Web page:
Five Test defeats on the bounce before the consolation at Adelaide, where there had been selection chaos, resignations and a whole raft of new faces debuting in a bid to stop a South African Test series whitewash, Australian cricket has been facing its biggest crisis in living memory.
Writing in the aftermath of the debacle at Hobart, Australian writer Adam Collins, who has seen Steve Smith’s team unravel first hand, urges the new breed to detach themselves from the myths of the past and forge their own identity.
We’re conditioned to trust history. Taught that to ignore it ensures repeating its errors. In moments of difficulty, looking backwards is logical to inform a future solution.
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Australian cricket has a problem. A Test side that keeps collapsing, keeps losing. Five times on the spin at time of writing, crashing from the top of the ICC rankings to their lowest ebb in three decades.
History is naturally mined in the urgency to seek repair. This has its risks, too. Instead of being a filter for what to avoid, history can become a template to be mindlessly followed. The political discourse of the day refers to ‘post-truth’ as a new concept, but really history has always been subjective, a range of ideas and delusions that are products of time and circumstances. The story of Australian cricket is as constructed and contested as any that spans centuries.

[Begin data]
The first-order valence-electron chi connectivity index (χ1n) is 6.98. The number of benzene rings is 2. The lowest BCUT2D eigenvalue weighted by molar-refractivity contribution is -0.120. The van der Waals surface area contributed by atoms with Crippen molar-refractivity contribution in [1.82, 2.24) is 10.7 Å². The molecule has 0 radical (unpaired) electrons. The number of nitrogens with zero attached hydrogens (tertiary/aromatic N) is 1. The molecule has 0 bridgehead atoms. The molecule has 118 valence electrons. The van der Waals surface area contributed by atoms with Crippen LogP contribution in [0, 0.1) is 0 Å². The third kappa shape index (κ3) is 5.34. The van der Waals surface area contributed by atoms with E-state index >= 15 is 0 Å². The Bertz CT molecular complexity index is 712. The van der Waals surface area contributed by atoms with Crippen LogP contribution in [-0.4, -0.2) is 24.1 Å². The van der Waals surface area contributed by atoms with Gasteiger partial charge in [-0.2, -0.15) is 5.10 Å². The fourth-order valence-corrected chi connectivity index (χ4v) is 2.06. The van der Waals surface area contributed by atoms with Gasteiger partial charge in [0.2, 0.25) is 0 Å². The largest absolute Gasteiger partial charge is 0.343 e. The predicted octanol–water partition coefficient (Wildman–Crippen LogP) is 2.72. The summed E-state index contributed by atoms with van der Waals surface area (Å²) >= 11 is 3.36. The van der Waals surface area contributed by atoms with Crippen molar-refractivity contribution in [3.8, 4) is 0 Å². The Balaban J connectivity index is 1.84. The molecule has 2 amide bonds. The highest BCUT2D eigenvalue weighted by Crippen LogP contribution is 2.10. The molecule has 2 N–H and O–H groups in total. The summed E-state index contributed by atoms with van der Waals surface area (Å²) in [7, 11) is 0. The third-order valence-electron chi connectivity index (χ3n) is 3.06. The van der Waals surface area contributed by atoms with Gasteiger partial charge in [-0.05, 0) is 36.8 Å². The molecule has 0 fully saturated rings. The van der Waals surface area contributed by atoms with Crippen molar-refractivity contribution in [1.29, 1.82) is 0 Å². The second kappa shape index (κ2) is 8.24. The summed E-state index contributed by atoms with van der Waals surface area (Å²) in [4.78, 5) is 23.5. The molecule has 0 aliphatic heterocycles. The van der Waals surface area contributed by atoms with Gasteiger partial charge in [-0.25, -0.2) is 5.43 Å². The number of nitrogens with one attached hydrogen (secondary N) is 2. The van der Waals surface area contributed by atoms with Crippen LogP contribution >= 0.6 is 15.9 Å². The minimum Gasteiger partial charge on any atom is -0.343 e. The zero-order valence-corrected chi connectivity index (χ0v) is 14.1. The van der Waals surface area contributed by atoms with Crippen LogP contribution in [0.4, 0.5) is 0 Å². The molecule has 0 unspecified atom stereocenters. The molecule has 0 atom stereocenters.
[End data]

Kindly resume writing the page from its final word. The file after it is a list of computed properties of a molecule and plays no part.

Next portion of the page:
During the last two decades Australians grew comfortable with the idea that their cricketers are the best in the world, then were confronted as that started to change. The last five years have involved a lot of searching for why the local game changed, and to again refer to current political phrasing, how to make it great again. But as it is for those who’ve taken up that slogan in the United States, too much staring at a mythologised past risks embarking on a regressive future.
After South Africa crushed Australia in Hobart, ‘80s batting tough-guy Dean Jones synthesised the thinking. Badged as a memo for Steve Smith, his column rattled off a list of requirements. Players should sledge more and harder. Bowlers shouldn’t check on batsmen they’ve hit. Smith should get drunk with former captains. Partners should be banned from touring for the next month. There was more, but you get the picture. The tabloids followed a similar line, saying the Australian side should be readied for – wait for it – “trench warfare”.